‘New incarnation’ as a theatre producer
Carl Paiva has been a lifelong fan of Broadway musicals — but he never dreamt he would one day be living in New York and attempting to stage one himself.
The widower and retired travel agent embarked on an entirely new career as a theatre producer in Manhattan at the age of 64, with no experience whatsoever in the industry.
He now feels “more like a New Yorker than a Bermudian” and the musical he has dedicated the last three years of his life to is getting attention in all the right places.
Later this month, Sama: An American Requiem, will have a five-day residency at National Sawdust in Williamsburg, entitled “The Beginning Stages”, when attendees will get to see how a Broadway show is developed and give feedback. The initiative was recently reported on by the Wall Street Journal.
And, on October 13, the NYC debut concert-reading of the musical will take place at Feinstein's/54 Below supper club.
“I think when you want something bad enough, you can get it,” Mr Paiva told The Royal Gazette. “It's a whole new career. It's a new incarnation.
“My mother [Marion Paiva] was the same. She lived to be 95 and was constantly on the go and that's me. I cannot stay still.”
Mr Paiva's new life in the US came about as the result of a “fateful” meeting in Boston in 2013 with Sama creator TJ Armand, an award-winning composer, lyricist and librettist.
Mr Paiva was in the city for treatment for prostate cancer, having lost his beloved wife Gwen to skin cancer a couple of years before and having sold his business, C Travel, to Worldwide View Travel.
“I met him in Harvard when he was doing a reading for a musical,” he said, of Mr Armand. “I decided at the time — I was 64 years old — there is no way I am going to retire and be sitting on the veranda. I had far too much excitement and vision.”
The pair instantly connected over a shared love of musicals, even though Mr Paiva was merely a fan and Mr Armand was a Berklee College of Music graduate, who had come to the US from Turkey on a so-called “Genius visa”.
Each time Mr Paiva returned to Boston from Bermuda for treatment, he would meet Mr Armand for dinner and, eventually, the pair hatched a business plan to bring Sama: An American Requiem to Broadway.
At the end of 2013, the Bermudian father-of-two and grandfather-of-eight rented an apartment in Manhattan and moved there.
His daughters Holly and Gretchen, who live on the island, were surprised and a little worried about potential terrorist attacks in the city, he said, but have supported his choices.
“I knew it was time,” said Mr Paiva, 67. “I'd been through a lot with my wife's illness and I needed a change. I had no idea what the change would be, hence the reason why I was two years here [after Gwen passed away].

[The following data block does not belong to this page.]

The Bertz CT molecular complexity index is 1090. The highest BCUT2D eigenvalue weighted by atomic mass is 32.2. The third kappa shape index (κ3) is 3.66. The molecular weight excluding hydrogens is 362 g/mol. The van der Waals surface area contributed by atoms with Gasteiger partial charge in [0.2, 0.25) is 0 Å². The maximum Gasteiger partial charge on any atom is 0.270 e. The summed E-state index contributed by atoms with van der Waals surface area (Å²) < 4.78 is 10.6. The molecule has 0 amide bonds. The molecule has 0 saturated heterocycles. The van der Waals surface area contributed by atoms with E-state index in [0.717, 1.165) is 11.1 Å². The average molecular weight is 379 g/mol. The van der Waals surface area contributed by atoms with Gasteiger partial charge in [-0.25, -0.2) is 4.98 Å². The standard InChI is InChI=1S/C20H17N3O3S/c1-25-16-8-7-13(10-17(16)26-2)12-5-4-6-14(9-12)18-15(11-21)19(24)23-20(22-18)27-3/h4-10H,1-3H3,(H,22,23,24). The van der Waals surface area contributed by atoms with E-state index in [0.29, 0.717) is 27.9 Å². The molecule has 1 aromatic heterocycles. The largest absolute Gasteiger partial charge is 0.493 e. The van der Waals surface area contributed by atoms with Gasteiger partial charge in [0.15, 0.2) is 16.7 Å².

“What I knew after the two years: that there was far too much in life to enjoy than just hanging around and enjoying the beauty of Bermuda.”
He and Mr Armand, 46, formed Armand and Paiva, a company dedicated to developing contemporary musicals on and off Broadway.
While the composer worked on honing Sama — the story of a Christian-Lebanese immigrant who becomes a famous pop star in the US, featuring indie-folk rock and a choral requiem — Mr Paiva began to build contacts on Broadway.
“What I bring to the table is my vision, my business acumen and my experience,” said the 40-year veteran of Bermuda's travel industry. “He brings to me a career of music and musicals. So combined, we are natural.”
Mr Paiva, a graduate of Mount Saint Agnes Academy, did a degree in literature and art at King's College in Wilkes-Barre, Pennsylvania, and always loved the idea of living in the Big Apple for its “energy”.
But he married and began a family in Bermuda in his early 20s, entering the travel industry initially as a shipping agent at Watlington and Conyers.
He also worked as a waiter for a decade at Henry VIII, was vice-president of Meyer Travel for 25 years and launched C Travel with Lois Wilson in 2000.
He loved his work and his family life and saw as many musicals as he could every time he was in New York.
“I would literally run from corporate business meetings and tack to wherever, 42nd Street or wherever, and find a theatre as fast as I could, I didn't care what it was, to get into a show. Musicals were my passion.”
Now watching every new musical which comes to the city is part of his job, as is getting to know other producers, as well as directors, choreographers and casting agents.
He takes it all in his stride and insists changing his life so dramatically at a time when most people are planning to put their feet up “wasn't a big thing”.
“I adore my children but, you know, it was also time for me. I had raised my children, done everything I could for my grandchildren, taken care of my parents, taken care of my wife, I ran a company of 60 people. It was time for Carl.”
Armand and Paiva is co-producing two musicals opening in November: The Great Comet on Broadway and Merrily We Roll Along in Los Angeles.
And Sama has attracted investors, funding itself for everything it has done to date. It could take several more years to get the money to take it to Broadway but Mr Paiva is confident it will happen. He said the music in the show was “outstanding” and the feedback from the industry so far was overwhelmingly positive.
“It's been totally easy,” said Mr Paiva, of his transition from travel agent to Broadway producer. “It's been exciting. I don't feel challenged, not at all. I feel it's a natural.
“Obviously, I'm learning the industry [but] I have no fear of anything. Well, I don't believe in fear anyway. If you go down one path and it's not working, take the other. I feel like I've always been there. In fact, most people say to me in New York ‘are you sure you are not a New Yorker?' I feel like it's more me.”